If he’s European, then I’m a Hapsburg.

  24. @Peter: Well let’s be fair then; Saori isn’t Asian, she’s Japanese! (I was getting more at the ethnicities involved, but of course you’re right about his nationality.)

  25. Perhaps he means “European” as in racial / ethnic ancestry. As opposed to African or Asian.

  26. Naw, I’m just being a pissant, laughing at the fact that the comic always qualifies his nationality with his ethnicity. (As if to bust through that stereotype that all Americans look and talk like Dave Spector.)

  27. @Durf. My comment was a prediction based on the background of the film’s final decision maker – not an accusation. As I said, I will watch it.

  28. Well kids, I just came back from the sneak preview of ダーリンは外国人 at Roppongi Hills. My wife is a fan of the first couple of books, and probably ended up on a mailing of some sort along the line, through which we got invited. Apparently they only invited international couples, and interestingly enough the movies subtitles were in Japanese for the English dialog and in English for the Japanese dialogue.

    The movie was just about at, or perhaps even a bit worse than, my expectations. I liked the use of splicing in clips of Oguri’s animation, as well as spot interviews with international couples. But… There were more than a few scenes where I was biting my fist a la Bea Arthur from The Golden Girls, and there was only one scene in which I laughed: Tony Laszlo himself makes a well-placed cameo in the movie that was worth a chuckle. But screenplay, casting, pacing, music, etc. was on par with the average Japanese made-for-TV movie.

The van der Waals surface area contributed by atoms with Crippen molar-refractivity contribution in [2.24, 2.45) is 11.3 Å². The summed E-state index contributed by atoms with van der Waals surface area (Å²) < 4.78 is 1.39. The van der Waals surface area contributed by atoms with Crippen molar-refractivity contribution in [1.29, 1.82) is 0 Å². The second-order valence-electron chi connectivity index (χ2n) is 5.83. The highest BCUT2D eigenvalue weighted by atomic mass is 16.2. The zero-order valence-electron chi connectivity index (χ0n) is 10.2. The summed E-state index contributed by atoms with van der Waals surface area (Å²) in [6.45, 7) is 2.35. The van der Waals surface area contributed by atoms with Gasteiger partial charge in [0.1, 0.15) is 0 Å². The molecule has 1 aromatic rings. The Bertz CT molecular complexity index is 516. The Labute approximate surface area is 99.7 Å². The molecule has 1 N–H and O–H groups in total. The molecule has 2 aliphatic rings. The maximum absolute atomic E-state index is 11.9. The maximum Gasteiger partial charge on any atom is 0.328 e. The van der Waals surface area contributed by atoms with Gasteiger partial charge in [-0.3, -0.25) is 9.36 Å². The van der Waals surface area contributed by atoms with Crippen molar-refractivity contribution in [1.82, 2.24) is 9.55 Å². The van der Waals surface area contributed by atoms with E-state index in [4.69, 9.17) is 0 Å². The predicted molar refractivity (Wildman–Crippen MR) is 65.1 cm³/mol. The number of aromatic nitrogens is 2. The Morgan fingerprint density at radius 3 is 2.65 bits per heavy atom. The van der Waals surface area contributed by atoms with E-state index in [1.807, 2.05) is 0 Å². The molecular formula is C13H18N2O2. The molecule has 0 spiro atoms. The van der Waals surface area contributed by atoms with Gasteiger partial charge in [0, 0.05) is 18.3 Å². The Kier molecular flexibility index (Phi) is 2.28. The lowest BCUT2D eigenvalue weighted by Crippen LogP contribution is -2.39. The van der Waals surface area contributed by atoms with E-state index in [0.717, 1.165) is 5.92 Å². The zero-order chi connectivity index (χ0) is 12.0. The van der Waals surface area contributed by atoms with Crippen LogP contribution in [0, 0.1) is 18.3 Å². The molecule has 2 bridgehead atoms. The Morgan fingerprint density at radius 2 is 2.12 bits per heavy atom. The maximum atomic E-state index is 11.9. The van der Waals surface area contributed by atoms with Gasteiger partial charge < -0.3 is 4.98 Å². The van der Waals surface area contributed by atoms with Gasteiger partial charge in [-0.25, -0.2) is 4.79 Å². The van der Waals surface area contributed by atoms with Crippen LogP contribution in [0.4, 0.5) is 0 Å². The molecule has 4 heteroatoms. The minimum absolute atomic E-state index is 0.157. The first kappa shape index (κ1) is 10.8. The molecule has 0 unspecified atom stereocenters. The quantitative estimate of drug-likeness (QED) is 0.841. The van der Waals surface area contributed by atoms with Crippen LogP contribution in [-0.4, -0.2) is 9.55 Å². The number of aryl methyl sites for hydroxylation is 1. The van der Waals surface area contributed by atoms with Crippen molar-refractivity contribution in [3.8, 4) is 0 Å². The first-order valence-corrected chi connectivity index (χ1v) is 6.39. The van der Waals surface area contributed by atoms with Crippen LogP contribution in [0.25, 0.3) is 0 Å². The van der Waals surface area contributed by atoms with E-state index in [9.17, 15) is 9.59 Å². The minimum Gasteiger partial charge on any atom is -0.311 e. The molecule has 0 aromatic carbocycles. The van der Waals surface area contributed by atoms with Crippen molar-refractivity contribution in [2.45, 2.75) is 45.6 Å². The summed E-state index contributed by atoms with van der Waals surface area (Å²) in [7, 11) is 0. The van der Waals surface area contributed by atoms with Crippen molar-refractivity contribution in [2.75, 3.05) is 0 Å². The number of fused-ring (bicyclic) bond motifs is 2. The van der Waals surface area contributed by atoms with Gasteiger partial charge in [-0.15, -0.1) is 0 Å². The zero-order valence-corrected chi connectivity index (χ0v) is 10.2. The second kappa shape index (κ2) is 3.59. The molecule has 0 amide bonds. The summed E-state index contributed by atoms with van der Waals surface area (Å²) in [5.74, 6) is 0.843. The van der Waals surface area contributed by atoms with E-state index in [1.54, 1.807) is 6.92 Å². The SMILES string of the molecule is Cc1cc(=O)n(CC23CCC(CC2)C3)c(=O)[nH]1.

Inoue Mao looks less like Oguri and more like Asada Mao. Jonathan Scherr looks less like Tony and more like Dustin Diamond (Screech from “Saved By the Bell”). Oguri in the story is not from Kansai, and Tony ends up being from New Jersey. I guess no one cared about these details to begin with.

    Following the movie, Inoue, Scherr, the director Ue, Oguri, and Tony came out on stage to say a few words and answer pre-screened questions from the audience. All of them were a bit nervous, but regardless of that I was surprised at how clumsy some of the exchanges were.

    Q: If you moved to a foreign country and had to take one thing (mono) with you, what would it be?

    Tony: In Japan, ‘mono’ can be 者, in which case I would bring Saori. If the ‘mono’ had to be a thing (物), then…I would bring dried seaweed (nori).

    MC & Audience: …. (huh?)

    Looking at the post above, I notice this quote:
    “The producer Kazuya Hamana (head of TV content at TBS) spent five years preparing for this film and plans to try and recreate the feel of the original comics for a story that everyone can relate to.”

    I don’t think any of the feel was recreated, and it’s kind of sad to think that five years of work went into this movie. I mean, this movie was pret-ty damn bad…

Comments are closed.